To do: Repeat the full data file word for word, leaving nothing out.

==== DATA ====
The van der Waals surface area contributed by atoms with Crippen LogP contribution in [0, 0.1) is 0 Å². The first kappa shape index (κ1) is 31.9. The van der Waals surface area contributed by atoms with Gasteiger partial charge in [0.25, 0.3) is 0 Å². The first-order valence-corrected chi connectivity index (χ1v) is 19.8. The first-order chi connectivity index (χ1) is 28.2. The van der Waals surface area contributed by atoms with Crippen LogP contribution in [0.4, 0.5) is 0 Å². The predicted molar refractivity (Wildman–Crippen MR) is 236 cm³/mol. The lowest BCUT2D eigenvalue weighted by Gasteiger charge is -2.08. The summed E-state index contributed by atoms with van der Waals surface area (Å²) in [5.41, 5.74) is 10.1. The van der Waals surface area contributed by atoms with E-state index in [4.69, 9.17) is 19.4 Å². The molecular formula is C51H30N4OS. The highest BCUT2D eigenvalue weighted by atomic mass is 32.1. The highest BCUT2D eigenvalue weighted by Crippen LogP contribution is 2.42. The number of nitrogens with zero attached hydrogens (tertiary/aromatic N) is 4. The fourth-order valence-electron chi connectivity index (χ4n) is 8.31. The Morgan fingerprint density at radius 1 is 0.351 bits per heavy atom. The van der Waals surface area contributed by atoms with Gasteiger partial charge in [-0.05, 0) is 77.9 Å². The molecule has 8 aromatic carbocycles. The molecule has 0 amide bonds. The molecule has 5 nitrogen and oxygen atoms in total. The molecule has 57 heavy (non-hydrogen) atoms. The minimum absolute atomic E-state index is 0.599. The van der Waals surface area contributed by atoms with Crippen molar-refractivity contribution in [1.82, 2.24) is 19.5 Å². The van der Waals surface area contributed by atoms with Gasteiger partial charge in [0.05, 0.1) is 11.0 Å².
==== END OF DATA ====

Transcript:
The van der Waals surface area contributed by atoms with Crippen LogP contribution in [0, 0.1) is 0 Å². The first kappa shape index (κ1) is 31.9. The van der Waals surface area contributed by atoms with Gasteiger partial charge in [0.25, 0.3) is 0 Å². The first-order valence-corrected chi connectivity index (χ1v) is 19.8. The first-order chi connectivity index (χ1) is 28.2. The van der Waals surface area contributed by atoms with Crippen LogP contribution in [0.4, 0.5) is 0 Å². The predicted molar refractivity (Wildman–Crippen MR) is 236 cm³/mol. The lowest BCUT2D eigenvalue weighted by Gasteiger charge is -2.08. The summed E-state index contributed by atoms with van der Waals surface area (Å²) in [5.41, 5.74) is 10.1. The van der Waals surface area contributed by atoms with E-state index in [4.69, 9.17) is 19.4 Å². The molecular formula is C51H30N4OS. The highest BCUT2D eigenvalue weighted by atomic mass is 32.1. The highest BCUT2D eigenvalue weighted by Crippen LogP contribution is 2.42. The number of nitrogens with zero attached hydrogens (tertiary/aromatic N) is 4. The fourth-order valence-electron chi connectivity index (χ4n) is 8.31. The Morgan fingerprint density at radius 1 is 0.351 bits per heavy atom. The van der Waals surface area contributed by atoms with Gasteiger partial charge in [-0.05, 0) is 77.9 Å². The molecule has 8 aromatic carbocycles. The molecule has 0 amide bonds. The molecule has 5 nitrogen and oxygen atoms in total. The molecule has 57 heavy (non-hydrogen) atoms. The minimum absolute atomic E-state index is 0.599. The van der Waals surface area contributed by atoms with Crippen molar-refractivity contribution in [1.82, 2.24) is 19.5 Å². The van der Waals surface area contributed by atoms with Gasteiger partial charge in [0.05, 0.1) is 11.0 Å².